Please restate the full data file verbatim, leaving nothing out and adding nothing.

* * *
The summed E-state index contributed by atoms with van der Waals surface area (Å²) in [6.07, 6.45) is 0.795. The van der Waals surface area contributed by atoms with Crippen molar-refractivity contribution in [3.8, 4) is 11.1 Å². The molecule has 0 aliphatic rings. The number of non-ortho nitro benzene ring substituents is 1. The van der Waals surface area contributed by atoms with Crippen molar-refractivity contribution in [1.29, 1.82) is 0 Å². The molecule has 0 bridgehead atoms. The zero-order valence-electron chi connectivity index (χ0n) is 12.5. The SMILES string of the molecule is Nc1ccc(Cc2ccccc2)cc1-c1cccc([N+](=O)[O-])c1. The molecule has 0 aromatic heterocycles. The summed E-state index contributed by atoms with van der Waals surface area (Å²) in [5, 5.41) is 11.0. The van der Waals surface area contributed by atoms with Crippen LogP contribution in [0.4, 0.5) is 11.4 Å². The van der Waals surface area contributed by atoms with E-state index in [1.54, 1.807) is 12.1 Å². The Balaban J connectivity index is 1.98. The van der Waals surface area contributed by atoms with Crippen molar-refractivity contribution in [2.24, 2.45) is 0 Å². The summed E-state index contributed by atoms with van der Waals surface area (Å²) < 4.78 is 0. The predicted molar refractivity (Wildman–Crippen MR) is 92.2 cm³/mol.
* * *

The summed E-state index contributed by atoms with van der Waals surface area (Å²) in [6.07, 6.45) is 0.795. The van der Waals surface area contributed by atoms with Crippen molar-refractivity contribution in [3.8, 4) is 11.1 Å². The molecule has 0 aliphatic rings. The number of non-ortho nitro benzene ring substituents is 1. The van der Waals surface area contributed by atoms with Crippen molar-refractivity contribution in [1.29, 1.82) is 0 Å². The molecule has 0 bridgehead atoms. The zero-order valence-electron chi connectivity index (χ0n) is 12.5. The SMILES string of the molecule is Nc1ccc(Cc2ccccc2)cc1-c1cccc([N+](=O)[O-])c1. The molecule has 0 aromatic heterocycles. The summed E-state index contributed by atoms with van der Waals surface area (Å²) in [5, 5.41) is 11.0. The van der Waals surface area contributed by atoms with Crippen LogP contribution in [0.4, 0.5) is 11.4 Å². The van der Waals surface area contributed by atoms with E-state index in [1.54, 1.807) is 12.1 Å². The Balaban J connectivity index is 1.98. The van der Waals surface area contributed by atoms with Crippen molar-refractivity contribution in [2.24, 2.45) is 0 Å². The summed E-state index contributed by atoms with van der Waals surface area (Å²) < 4.78 is 0. The predicted molar refractivity (Wildman–Crippen MR) is 92.2 cm³/mol.